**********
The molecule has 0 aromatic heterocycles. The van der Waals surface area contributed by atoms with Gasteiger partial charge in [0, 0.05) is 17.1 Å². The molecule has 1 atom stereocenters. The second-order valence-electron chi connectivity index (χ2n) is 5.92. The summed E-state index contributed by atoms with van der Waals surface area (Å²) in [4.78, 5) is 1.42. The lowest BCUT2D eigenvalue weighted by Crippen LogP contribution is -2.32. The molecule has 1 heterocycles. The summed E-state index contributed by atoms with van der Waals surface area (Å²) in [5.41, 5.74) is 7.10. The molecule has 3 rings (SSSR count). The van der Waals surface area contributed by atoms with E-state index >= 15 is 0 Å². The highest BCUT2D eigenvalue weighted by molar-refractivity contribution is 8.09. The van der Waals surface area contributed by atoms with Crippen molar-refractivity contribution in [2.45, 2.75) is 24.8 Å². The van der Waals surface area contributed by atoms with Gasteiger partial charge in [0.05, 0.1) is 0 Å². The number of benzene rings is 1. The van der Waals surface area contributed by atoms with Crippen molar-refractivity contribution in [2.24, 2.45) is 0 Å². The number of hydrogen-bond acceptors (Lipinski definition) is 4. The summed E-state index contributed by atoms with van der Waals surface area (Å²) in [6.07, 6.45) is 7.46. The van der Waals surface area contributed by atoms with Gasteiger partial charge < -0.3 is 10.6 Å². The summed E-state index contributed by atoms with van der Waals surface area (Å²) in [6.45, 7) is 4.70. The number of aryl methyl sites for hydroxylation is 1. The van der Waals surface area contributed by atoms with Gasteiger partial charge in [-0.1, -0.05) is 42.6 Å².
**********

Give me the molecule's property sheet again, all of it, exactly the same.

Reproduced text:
The molecule has 0 aromatic heterocycles. The van der Waals surface area contributed by atoms with Gasteiger partial charge in [0, 0.05) is 17.1 Å². The molecule has 1 atom stereocenters. The second-order valence-electron chi connectivity index (χ2n) is 5.92. The summed E-state index contributed by atoms with van der Waals surface area (Å²) in [4.78, 5) is 1.42. The lowest BCUT2D eigenvalue weighted by Crippen LogP contribution is -2.32. The molecule has 1 heterocycles. The summed E-state index contributed by atoms with van der Waals surface area (Å²) in [5.41, 5.74) is 7.10. The molecule has 3 rings (SSSR count). The van der Waals surface area contributed by atoms with E-state index >= 15 is 0 Å². The highest BCUT2D eigenvalue weighted by molar-refractivity contribution is 8.09. The van der Waals surface area contributed by atoms with Crippen molar-refractivity contribution in [2.45, 2.75) is 24.8 Å². The van der Waals surface area contributed by atoms with Gasteiger partial charge in [0.05, 0.1) is 0 Å². The number of benzene rings is 1. The van der Waals surface area contributed by atoms with Crippen molar-refractivity contribution in [2.24, 2.45) is 0 Å². The number of hydrogen-bond acceptors (Lipinski definition) is 4. The summed E-state index contributed by atoms with van der Waals surface area (Å²) in [6.07, 6.45) is 7.46. The van der Waals surface area contributed by atoms with Gasteiger partial charge < -0.3 is 10.6 Å². The summed E-state index contributed by atoms with van der Waals surface area (Å²) in [6.45, 7) is 4.70. The number of aryl methyl sites for hydroxylation is 1. The van der Waals surface area contributed by atoms with Gasteiger partial charge in [-0.1, -0.05) is 42.6 Å².